I also have to ask, would Stephen King, the popular writer of books and stories, create a horror back-story with so little horror? The McCandless brothers (both generations) are less the victims of supernatural shenanigans than they are of arrested adolescence. Their story, when (finally) told, is petty and mundane, Joe’s lies and evasions unmotivated and pointless, the final apocalypse almost an afterthought.

Stephen King, the popular writer of books and stories, could easily create a story with this structure – a man gathering his family to unburden himself and lay to rest the ghosts that have haunted him his entire life. And it would work, because, on the page, a ghost story will inflame the gentle reader’s imagination, and take him on a journey into fear and darkness. The stage, however, is an entirely different animal (and it has claws). When we see a set full of folks sitting around talking, it is less a journey to the dark side than a static exercise in fore-stalling. There is little point in Joe stretching out this story for two acts, since the story itself has so little meat on its bones.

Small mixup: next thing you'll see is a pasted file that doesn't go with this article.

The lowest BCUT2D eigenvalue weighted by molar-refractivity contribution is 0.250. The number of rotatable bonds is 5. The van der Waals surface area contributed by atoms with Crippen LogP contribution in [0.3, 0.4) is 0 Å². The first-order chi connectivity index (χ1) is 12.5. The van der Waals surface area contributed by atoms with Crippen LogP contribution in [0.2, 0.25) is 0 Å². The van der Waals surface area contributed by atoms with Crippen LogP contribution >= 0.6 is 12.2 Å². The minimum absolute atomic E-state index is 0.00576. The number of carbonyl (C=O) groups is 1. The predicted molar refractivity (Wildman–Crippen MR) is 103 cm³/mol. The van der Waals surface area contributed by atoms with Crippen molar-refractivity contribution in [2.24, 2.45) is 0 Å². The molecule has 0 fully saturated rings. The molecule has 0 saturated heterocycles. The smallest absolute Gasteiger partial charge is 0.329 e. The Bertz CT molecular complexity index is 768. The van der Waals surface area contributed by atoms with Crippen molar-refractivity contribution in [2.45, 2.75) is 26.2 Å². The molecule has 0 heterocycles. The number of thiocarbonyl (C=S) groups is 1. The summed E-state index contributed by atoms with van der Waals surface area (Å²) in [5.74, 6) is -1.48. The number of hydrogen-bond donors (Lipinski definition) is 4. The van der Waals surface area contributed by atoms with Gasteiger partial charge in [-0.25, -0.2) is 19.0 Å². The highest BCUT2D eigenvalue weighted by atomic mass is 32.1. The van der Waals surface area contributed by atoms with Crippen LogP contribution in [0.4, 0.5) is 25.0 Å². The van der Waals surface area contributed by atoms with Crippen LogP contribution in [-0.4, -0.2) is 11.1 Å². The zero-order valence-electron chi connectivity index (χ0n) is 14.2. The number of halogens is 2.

If you plan on developing this piece any further, may I humbly make the following suggestions:

(1) Make Young Joe more an active participant in the 1967 story. His “hiding of the truth” would have more resonance if he himself caused part of the tragedy. Yes, I know things we witness at ten can resonate throughout your lifetime (I was ten when I witnessed Jack Ruby kill Lee Harvey Oswald live on TV), but passive witnesses tend to be “Meh” stage characters.

(2) Make the 1967 ghosts active participants in the 2007 story. Think how much more dramatic, more moving it would be if Frank and Drake were actually loving and supportive siblings who become alienated (and violent) because of the actions of ghost-Jack and ghost-Andy. And it would eliminate the need for “The Shape,” a clichéd and irritating character whose every line (when I could understand it) stopped the flow of the story dead in its tracks.

(3) Find some better driver for the Act One finale “Tear This Cabin Down.” It’s probably the best musical moment of the show, but it comes out of nowhere.